Blockchain News

5 Sneaky Tricks Crypto Phishing Scammers Used Last Year: SlowMist

SlowMist discovered that nearly a third of the 303 recorded blockchain security incidents in 2022 were made up of phishing attacks, rug pulls, and scams.

SlowMist, a blockchain security firm, has identified five common phishing techniques used by crypto scammers on victims in 2022, including malicious browser bookmarks, phony sales orders, and trojan malware spread via the messaging app Discord.

According to a Jan. 9 SlowMist blockchain security report, the security firm recorded 303 blockchain security incidents in the year, with 31.6% of these incidents caused by phishing, rug pull, or other scams.

One of the phishing techniques makes use of bookmark managers, which are available in most modern browsers.

According to SlowMist, scammers have been using these to gain access to a project owner’s Discord account.

“Attackers can potentially gain access to a Discord user’s information and take over the permissions of a project owner’s account by inserting JavaScript code into bookmarks via these phishing pages,” the firm wrote.

After guiding victims through a phishing page to add the malicious bookmark, the scammer waits until the victim clicks on the bookmark while logged into Discord, which activates the implanted JavaScript code and sends the victim’s personal information to the scammer’s Discord channel.

During this process, the scammer can steal a victim’s Discord Token (the encrypted combination of a Discord username and password) and gain access to their account, allowing them to post fake messages and links to other phishing scams while posing as the victim.

According to SlowMist, 22 of the 56 major NFT security breaches were the result of phishing attacks.

One of the more common methods used by scammers is to trick victims into signing over NFTs for next to nothing by using a phony sales order.

After the victim signs the order, the scammer can buy the user’s NFTs through a marketplace at a price they set.

“Unfortunately, deauthorizing a stolen signature through sites like Revoke is not possible,” SlowMist wrote.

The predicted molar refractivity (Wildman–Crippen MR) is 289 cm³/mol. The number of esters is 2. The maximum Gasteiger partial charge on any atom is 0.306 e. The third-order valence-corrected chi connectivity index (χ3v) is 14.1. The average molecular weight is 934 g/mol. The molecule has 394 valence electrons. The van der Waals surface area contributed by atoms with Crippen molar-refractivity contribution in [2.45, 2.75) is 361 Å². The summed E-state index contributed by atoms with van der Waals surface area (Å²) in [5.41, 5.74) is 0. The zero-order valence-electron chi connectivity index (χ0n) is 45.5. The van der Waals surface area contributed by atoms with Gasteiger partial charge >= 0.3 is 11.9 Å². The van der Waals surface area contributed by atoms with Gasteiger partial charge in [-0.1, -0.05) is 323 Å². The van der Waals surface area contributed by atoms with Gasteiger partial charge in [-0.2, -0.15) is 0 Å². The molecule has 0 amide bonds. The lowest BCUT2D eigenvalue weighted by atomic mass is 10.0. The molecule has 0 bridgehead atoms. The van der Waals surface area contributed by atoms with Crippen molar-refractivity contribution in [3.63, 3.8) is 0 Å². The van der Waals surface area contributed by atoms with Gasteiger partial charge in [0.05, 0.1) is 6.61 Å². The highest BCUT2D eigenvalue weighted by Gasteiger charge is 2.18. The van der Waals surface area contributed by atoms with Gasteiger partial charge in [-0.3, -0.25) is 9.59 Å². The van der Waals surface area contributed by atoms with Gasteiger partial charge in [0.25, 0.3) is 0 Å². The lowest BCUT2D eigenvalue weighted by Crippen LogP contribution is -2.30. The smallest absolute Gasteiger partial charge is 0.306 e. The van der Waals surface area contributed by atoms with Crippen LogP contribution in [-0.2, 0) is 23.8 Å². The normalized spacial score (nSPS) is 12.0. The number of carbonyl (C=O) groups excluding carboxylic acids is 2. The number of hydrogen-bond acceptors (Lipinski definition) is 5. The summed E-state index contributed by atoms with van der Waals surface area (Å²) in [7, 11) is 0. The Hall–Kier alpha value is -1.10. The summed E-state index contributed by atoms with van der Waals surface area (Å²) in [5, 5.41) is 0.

“However, you can deauthorize any previously set up pending orders, which can help mitigate the risk of phishing attacks and prevent the attacker from using your signature.”

According to SlowMist, this type of attack typically occurs via private Discord messages in which the attacker invites victims to participate in testing a new project before sending a program in the form of a compressed file containing an executable file of approximately 800 MB.

Following the download, the program will scan for files containing key phrases such as “wallet” and upload them to the attacker’s server.

“”The latest version of RedLine Stealer can also steal cryptocurrency by scanning for installed digital currency wallet information on the local computer and uploading it to a remote control machine,” said SlowMist.

“In addition to stealing cryptocurrency, RedLine Stealer can upload and download files, execute commands, and send back periodic information about the infected computer.”

Scammers can use your private key to sign any transaction they want using this phishing attack. When you connect your wallet to a scam site, a signature application box with a red warning from MetaMask may appear.

After signing, attackers gain access to your signature, allowing them to create any data and request that you sign it using eth sign.

“This type of phishing can be extremely perplexing, particularly when it comes to authorization, “said the company.

In this scam, attackers airdrop small amounts of tokens, such as.01 USDT or 0.001 USDT, to victims with similar addresses, except for the last few digits, in the hopes of tricking users into accidentally copying the wrong address in their transfer history.

The remainder of the 2022 report focused on other blockchain security incidents that occurred during the year, such as contract vulnerabilities and private key leakage.

In the year, there were approximately 92 attacks using contract vulnerabilities, totaling nearly $1.1 billion in losses due to flaws in smart contract design and hacked programs.

Private key theft, on the other hand, accounted for roughly 6.6% of attacks and resulted in at least $762 million in losses, with the Ronin bridge and Harmony’s Horizon Bridge hacks serving as prominent examples.


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